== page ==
Victimhood

Focusing On Sexual Assault Victims Helps A Perpetrator Disappear

Guila Benchimol | Posted 02.11.2016 | Canada Living
Guila Benchimol

Many assumptions have been made about the contact that all three complainants initiated with Jian Ghomeshi following their alleged assaults, which they neglected to mention to the police or the Crown. Henein, Ghomeshi's counsel, has implied that this means the victims were never assaulted, a suggestion which both women deny. In sexual assault trials, evidence is often brought forth of victims communicating with the perpetrator or making statements that seem to downplay what went on. Such actions are in fact consistent with how victims often rationalize what was done to them.

Society Is Silent When The Victims Are Black And Female

ByBlacks.com | Posted 11.10.2016 | Canada Impact
ByBlacks.com

With the current trial of fired Oklahoma City police officer Daniel Holtzclaw, there is a marked difference in how this particular case of police brutality has been regarded, leading some to ask, "Does the world care about the victim when the victim is a black woman?"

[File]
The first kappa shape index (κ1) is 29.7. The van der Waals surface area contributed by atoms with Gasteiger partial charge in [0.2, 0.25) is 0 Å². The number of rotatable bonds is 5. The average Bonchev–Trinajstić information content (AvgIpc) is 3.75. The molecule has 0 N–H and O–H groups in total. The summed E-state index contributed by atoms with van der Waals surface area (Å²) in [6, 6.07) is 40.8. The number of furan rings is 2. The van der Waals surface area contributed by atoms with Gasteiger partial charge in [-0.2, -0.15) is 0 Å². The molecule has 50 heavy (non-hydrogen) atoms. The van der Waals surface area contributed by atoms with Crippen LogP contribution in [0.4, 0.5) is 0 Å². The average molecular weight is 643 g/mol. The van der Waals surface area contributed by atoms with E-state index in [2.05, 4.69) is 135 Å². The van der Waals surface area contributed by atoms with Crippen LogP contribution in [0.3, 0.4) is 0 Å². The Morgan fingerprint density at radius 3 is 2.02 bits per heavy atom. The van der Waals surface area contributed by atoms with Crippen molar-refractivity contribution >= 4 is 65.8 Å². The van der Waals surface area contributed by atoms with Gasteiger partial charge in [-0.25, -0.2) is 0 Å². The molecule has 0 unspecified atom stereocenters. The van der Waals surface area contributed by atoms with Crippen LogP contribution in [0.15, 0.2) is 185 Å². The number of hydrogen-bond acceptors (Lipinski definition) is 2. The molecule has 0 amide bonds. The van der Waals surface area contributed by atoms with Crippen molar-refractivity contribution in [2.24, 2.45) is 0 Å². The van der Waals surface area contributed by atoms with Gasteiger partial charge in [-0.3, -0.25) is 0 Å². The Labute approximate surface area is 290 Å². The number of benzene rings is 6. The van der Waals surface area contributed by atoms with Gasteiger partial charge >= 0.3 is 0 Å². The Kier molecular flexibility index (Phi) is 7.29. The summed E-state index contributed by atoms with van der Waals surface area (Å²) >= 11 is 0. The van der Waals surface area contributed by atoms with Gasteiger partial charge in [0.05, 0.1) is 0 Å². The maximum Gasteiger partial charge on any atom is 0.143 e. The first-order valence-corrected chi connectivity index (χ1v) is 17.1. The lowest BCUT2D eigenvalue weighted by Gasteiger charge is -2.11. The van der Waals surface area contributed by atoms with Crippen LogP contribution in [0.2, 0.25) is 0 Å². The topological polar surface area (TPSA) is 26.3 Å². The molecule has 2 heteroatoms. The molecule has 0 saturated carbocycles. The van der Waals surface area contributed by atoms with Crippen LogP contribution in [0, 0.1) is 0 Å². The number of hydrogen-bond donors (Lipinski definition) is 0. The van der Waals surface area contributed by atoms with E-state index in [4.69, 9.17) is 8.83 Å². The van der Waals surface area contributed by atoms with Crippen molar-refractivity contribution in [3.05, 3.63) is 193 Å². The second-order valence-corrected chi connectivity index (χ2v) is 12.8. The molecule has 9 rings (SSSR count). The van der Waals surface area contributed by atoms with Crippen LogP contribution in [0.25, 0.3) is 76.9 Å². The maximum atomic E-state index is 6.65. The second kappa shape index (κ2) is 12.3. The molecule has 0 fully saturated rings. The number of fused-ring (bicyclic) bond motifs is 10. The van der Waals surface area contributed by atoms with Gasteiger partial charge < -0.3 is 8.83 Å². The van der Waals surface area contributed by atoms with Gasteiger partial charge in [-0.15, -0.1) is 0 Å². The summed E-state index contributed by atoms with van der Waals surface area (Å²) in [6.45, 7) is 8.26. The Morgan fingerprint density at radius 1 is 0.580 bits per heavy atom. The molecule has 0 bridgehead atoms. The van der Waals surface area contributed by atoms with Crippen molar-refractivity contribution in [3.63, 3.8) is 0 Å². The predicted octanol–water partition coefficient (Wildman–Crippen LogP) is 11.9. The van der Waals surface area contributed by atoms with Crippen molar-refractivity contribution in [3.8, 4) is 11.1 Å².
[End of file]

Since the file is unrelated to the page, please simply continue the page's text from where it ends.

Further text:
Facing Adversity Can Turn Us Into Better People

Marcia Sirota | Posted 07.16.2016 | Canada Living
Marcia Sirota

The difference between someone who's a victim and someone who's a survivor is the ability to take the crappiest moments in life and turn them into fertilizer. When we can use these painful times as fuel for our personal growth, we can move through any type of difficulty with grace and resilience.

The Question We Shouldn't Ask About Rape

Donald D'Haene | Posted 01.19.2013 | Canada Living
Donald D'Haene

Whenever I hear someone state there are options for women when they are being confronted by a potential rapist, a shiver runs down the length of my spine and a knot forms in the pit of my stomach. It's not that I disagree that fighting off would-be rapists is appropriate in some cases. I just don't want to see one more guilt trip dumped on women who have been sexually assaulted and are made to feel that not screaming and/or not fighting is labelled "do(ing) nothing"! Are we still asking "Did she stop it?" instead of "Why did he do it?"